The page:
Eurostar is operating a train with no single-use plastics to mark the 25th anniversary of its inaugural service.
The 10.24am departure from London to Paris on Thursday will feature wooden cutlery, cans of drinking water, glass wine bottles and paper-based coffee cups.
In an interview with the PA news agency, Eurostar chief executive Mike Cooper acknowledged the stunt will initially be a one-off but insisted it is “looking forward, based on what we stand for”.
He said: “I can’t wave a wand and say we’ve got suppliers out there who can meet all our demands overnight.”
Eurostar also announced it will plant a tree for every service it runs from January 1.
The policy means 20,000 additional trees will be planted every year in woodlands across Eurostar’s markets of the UK, France, Belgium and the Netherlands.
Mr Cooper said: “We have always had a strong sense of responsibility for the environment but as the demand for sustainable travel becomes increasingly critical, we believe we can raise the bar.
“With our environmental ambitions and our tree planting programme we are providing an attractive, eco-friendly alternative to the airlines.”
Mr Cooper predicted that the flight-shaming movement – which encourages people to stop flying – will lead to more passengers choosing rail travel.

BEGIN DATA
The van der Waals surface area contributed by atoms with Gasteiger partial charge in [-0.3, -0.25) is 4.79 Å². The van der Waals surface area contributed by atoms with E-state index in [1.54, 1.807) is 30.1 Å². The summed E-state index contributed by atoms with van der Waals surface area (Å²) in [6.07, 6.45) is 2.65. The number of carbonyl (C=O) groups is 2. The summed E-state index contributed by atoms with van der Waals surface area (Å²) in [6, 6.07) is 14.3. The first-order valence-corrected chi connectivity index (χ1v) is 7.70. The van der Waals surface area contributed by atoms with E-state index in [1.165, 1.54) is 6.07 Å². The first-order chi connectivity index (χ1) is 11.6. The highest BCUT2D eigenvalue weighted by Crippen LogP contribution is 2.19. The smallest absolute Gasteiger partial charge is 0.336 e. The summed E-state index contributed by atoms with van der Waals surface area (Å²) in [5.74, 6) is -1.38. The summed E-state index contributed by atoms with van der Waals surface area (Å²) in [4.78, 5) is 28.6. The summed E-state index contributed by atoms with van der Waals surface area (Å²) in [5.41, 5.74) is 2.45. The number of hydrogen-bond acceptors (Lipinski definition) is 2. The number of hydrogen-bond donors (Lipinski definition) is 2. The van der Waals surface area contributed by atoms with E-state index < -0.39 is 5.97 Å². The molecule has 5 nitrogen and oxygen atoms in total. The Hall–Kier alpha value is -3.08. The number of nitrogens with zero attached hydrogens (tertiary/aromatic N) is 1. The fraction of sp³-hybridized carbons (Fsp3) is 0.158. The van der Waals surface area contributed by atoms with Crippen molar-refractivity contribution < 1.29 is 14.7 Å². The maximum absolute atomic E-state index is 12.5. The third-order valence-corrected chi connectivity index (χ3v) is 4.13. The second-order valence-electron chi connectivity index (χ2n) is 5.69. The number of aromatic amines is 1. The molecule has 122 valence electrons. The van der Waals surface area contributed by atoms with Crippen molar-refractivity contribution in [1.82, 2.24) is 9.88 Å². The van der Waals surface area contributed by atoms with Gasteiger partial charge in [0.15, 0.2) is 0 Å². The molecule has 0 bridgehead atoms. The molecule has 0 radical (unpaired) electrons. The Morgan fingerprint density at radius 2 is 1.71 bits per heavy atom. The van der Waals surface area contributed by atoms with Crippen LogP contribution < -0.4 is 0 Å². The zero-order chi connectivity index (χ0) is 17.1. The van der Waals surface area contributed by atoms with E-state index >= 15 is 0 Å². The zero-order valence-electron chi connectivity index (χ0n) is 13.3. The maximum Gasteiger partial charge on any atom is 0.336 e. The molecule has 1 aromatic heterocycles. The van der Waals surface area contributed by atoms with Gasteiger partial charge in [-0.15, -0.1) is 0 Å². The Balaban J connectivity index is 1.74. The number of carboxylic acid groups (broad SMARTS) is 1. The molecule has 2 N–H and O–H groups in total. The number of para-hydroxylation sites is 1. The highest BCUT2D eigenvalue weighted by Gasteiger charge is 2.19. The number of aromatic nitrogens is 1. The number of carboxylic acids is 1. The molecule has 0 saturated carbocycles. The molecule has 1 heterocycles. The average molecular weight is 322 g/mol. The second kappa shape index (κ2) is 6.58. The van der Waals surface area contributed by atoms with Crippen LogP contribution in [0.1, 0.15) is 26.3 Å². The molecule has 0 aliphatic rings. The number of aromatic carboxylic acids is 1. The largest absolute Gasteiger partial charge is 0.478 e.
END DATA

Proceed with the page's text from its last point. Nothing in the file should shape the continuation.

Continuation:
He claimed the market share held by Eurostar for its London-Amsterdam route will be “a lot more” than the current 10% once direct journeys from the Netherlands to the UK are possible.
Eurostar had previously been assured that the UK and Dutch governments would agree to allow the procedures to be carried out in the Netherlands by the end of 2019, but Mr Cooper admitted progress has been slower than expected.
“We’re confident that it’s coming,” he said. “We just can’t promise a specific date in terms of when it will arrive.”
Rail expert Mark Smith, founder of Seat61.com, said Eurostar is competing against airlines “with one hand tied behind its back” in relation to the Amsterdam services.
He added: “Once it’s a proper direct service in both directions I think inevitably it will be much more attractive and there will be increased demand.”
At its launch on November 14 1994, Eurostar ran two daily trains each way between London and Paris and two between London and Brussels.
Since then, more than 200 million passengers have been carried between London and the Continent.
Eurostar operates services around every hour to and from the French capital from early morning until mid-evening, while Brussels services are around every two hours and trains to Amsterdam run three times a day.
There are also direct trains from London to Lyon, Avignon and Marseille during the summer, and from London to the French Alps during the winter ski season.